It suggests that our original answer isn’t good enough for you. We just met, and suddenly I owe you my whole life story? Negative. You are in no way owed this information. This is no different than going around asking people their age or their weight. It has the same potential to feel violating and disrespectful.

So read your audience, people. If someone says they are from Texas, accept they are from Texas, regardless of your bias regarding what a Texan looks like.

6. It reinforces our obsession with putting people into boxes

It is true that we are race-obsessed, but not always in a productive way. Instead of focusing on socially constructive ways to reduce racism and ignorance, we often instead obsess about knowing exactly what race/ethnicity/nationality a person is upon meeting them.

If you become friends with someone, these details emerge organically over time. But by fixating on this, too often the result is that we judge them—for better or worse—based on what (little) we know about their background.

The question is, why? Do we really need these neat little racial cultural boxes to help us form bonds, or is it just a cop-out way for us to relate or disassociate as we please?

When we make where someone is “really from” such an important part of knowing them, we run the risk of writing our biases into their narrative. Instead of viewing each human as a unique, complex, and beautiful bundle of memories, thoughts, experiences, and emotions, it becomes easy to dismiss them as just being Indian or African or French. People are the sum of their parts.

By making “Where are you from?” one of the first things you ask and then pressing the issue beyond what they answer, reduces them to a thought, to one element of their being.

7. It can create a sense of  race-shaming

Sometimes, when someone asks me this question, I sometimes feel goaded into replying “Indian” because I don’t want to come off as if I’m trying to hide something. This is because interactions such as the following are a reality in my life:

Guy at coffee shop: Hey girl, where you from?

Me:  Texas.

Guy: Cool. So where are you really from?

Me: Texas.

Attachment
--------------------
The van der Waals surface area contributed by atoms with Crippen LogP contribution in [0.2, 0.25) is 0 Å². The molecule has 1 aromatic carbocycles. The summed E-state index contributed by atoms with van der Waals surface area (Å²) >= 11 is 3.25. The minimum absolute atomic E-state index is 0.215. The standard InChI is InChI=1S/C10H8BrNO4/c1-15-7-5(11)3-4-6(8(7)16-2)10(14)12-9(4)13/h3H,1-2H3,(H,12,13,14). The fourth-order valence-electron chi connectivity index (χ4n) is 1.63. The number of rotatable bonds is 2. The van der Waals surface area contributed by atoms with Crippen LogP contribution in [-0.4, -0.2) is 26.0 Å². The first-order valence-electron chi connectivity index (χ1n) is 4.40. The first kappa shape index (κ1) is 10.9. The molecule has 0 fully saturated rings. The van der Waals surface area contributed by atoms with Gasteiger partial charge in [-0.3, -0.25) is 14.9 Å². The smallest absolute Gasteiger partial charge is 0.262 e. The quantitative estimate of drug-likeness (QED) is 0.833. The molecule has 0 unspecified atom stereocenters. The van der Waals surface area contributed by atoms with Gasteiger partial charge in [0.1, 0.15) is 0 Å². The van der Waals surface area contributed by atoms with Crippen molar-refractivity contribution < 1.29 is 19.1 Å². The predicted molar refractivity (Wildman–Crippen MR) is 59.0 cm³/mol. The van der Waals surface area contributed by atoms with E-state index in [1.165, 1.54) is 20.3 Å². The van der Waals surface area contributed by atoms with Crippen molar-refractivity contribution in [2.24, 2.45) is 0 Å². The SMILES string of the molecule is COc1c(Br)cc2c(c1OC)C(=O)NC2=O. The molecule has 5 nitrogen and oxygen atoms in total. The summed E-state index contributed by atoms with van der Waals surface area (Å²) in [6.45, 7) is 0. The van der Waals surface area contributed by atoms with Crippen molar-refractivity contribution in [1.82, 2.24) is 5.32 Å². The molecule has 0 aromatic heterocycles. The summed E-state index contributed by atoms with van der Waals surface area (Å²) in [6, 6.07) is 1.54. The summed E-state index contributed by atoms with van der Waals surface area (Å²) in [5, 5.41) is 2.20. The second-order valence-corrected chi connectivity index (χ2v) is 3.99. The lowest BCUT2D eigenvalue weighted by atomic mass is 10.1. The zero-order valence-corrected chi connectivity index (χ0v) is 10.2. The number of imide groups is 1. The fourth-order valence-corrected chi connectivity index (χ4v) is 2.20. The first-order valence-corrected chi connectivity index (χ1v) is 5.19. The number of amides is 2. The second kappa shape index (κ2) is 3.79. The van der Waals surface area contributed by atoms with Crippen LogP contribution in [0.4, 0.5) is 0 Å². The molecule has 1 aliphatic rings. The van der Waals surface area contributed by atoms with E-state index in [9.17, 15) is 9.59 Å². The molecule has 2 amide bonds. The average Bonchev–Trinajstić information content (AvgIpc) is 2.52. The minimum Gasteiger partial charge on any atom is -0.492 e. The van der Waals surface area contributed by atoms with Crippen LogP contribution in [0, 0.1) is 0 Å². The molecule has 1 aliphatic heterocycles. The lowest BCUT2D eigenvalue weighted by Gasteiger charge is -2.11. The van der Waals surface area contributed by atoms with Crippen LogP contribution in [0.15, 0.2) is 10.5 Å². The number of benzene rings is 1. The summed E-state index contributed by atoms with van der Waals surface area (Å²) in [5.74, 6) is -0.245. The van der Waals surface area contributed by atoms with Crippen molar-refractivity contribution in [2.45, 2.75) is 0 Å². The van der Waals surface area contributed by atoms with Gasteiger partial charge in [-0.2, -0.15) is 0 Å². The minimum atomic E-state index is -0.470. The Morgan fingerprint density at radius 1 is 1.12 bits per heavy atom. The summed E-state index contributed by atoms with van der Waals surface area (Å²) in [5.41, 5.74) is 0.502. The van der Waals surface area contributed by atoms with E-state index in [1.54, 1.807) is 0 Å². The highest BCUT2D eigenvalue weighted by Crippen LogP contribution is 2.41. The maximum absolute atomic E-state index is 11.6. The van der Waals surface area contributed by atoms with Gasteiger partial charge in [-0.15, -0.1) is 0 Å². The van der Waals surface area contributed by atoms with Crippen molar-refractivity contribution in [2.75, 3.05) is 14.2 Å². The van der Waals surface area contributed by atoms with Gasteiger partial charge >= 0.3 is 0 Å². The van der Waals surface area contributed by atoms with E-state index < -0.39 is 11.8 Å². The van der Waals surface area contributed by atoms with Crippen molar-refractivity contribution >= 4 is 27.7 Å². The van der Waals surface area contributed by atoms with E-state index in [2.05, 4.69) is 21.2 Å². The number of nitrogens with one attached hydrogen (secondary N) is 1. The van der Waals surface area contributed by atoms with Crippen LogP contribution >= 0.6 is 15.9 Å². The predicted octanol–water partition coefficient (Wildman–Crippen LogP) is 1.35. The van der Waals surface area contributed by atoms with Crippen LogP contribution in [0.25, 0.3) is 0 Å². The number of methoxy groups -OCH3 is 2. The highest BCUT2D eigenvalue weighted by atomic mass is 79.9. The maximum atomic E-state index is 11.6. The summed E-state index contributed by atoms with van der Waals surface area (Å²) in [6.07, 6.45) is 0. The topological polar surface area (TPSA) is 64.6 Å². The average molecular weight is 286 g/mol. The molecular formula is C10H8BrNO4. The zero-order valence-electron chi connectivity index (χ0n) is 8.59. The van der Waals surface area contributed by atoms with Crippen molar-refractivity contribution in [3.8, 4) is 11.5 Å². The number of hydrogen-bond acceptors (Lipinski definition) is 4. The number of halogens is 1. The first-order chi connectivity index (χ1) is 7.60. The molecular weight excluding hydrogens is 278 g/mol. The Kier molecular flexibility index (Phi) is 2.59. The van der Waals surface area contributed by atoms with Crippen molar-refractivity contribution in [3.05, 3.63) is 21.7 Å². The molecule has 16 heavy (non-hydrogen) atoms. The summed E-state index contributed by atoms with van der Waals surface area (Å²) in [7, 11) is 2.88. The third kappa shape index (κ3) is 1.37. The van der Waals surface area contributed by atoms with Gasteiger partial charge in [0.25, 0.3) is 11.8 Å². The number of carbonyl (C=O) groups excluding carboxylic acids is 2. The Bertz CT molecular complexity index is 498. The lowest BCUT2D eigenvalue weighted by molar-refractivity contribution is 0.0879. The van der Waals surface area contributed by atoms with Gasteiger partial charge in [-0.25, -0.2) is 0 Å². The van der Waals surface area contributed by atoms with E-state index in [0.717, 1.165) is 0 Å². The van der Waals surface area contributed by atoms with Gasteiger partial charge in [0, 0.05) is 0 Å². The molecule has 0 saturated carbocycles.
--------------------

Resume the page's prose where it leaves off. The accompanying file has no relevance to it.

Guy (annoyed): “Oh c’mon. you know what I’m asking.”

Me: “I don’t think I do.”

Guy: “Like, where you’re FROM from. Don’t be ashamed of your ethnic roots even though it’s not as civilized or modern as American culture.”

While I was simply answering the question honestly, there are people who actually are deliberately keeping this information from you.

Maybe an Iraqi-American kid who has been bullied his/her whole life because of their background isn’t forthright with their origins.

Perhaps the Ugandan refugee actually DOES feel shame saying he’s from Uganda due to the anger and rejection he feels towards a government that wanted to persecute him.

Their life history may contain something that makes them feel vulnerable and, therefore, they are more reluctant to share.

8. It hinders patriotism

The irony of this question is that people who ask where I’m “really” from tend to be the same people who want immigrants and their children to unequivocally declare their pride and loyalty for America. What they don’t realize is the degree to which our patriotic identity is undermined with this question.

So my question back is: How can I be a heartfelt Patriot as is expected of the “good immigrants”  when I’m viewed as not “really” American?

Needless to day, it’s difficult to feel warm about your patriotic identity when it’s constantly questioned based on how you look.

Americans need to realize why acceptance doesn’t stop at standing against brazen racism, and that our subtle words and attitudes carry a deeper meaning than we realize.

So, I hope for a day when all Americans can once and for all stop being intrusively pressed to share their ethnic background with a group of strangers simply because in their eyes, he/she doesn’t “look American.”


Nishi Fatima is a blogger, traveler, Air BnB peruser, and illegal street rapper (well, mainly in her dreams) who day jobs as an Audiologist in the city of Denver, C.O. When she’s not tweeting on the current state of racism or deeply musing on the nuances of the desi diaspora via an awkward vlog, she’s probably enthralled by “Law & Order: SVU” on a treadmill somewhere. Her writing has appeared in The Austin-American Statesmen, the Associated Press, and the Dallas Morning News. Follow her thoughts and misadventures at her blog.